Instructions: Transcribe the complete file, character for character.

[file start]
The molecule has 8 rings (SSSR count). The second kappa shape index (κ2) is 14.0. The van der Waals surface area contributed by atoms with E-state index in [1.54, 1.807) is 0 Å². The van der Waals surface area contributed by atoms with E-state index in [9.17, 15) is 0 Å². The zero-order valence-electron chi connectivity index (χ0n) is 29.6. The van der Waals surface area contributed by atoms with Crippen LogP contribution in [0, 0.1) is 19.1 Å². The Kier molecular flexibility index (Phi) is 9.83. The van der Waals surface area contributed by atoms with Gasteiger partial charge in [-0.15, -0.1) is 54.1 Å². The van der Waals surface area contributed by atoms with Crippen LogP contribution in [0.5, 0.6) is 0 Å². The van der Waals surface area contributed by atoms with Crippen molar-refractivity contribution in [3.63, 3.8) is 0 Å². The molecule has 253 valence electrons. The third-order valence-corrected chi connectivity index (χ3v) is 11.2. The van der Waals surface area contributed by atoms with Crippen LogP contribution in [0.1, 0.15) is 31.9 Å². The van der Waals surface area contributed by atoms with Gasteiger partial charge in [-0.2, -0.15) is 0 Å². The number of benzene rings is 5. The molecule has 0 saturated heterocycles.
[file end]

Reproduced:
The molecule has 8 rings (SSSR count). The second kappa shape index (κ2) is 14.0. The van der Waals surface area contributed by atoms with E-state index in [1.54, 1.807) is 0 Å². The van der Waals surface area contributed by atoms with E-state index in [9.17, 15) is 0 Å². The zero-order valence-electron chi connectivity index (χ0n) is 29.6. The van der Waals surface area contributed by atoms with Crippen LogP contribution in [0, 0.1) is 19.1 Å². The Kier molecular flexibility index (Phi) is 9.83. The van der Waals surface area contributed by atoms with Gasteiger partial charge in [-0.15, -0.1) is 54.1 Å². The van der Waals surface area contributed by atoms with Crippen LogP contribution in [0.5, 0.6) is 0 Å². The van der Waals surface area contributed by atoms with Crippen molar-refractivity contribution in [3.63, 3.8) is 0 Å². The molecule has 253 valence electrons. The third-order valence-corrected chi connectivity index (χ3v) is 11.2. The van der Waals surface area contributed by atoms with Crippen LogP contribution in [0.1, 0.15) is 31.9 Å². The van der Waals surface area contributed by atoms with Gasteiger partial charge in [-0.2, -0.15) is 0 Å². The number of benzene rings is 5. The molecule has 0 saturated heterocycles.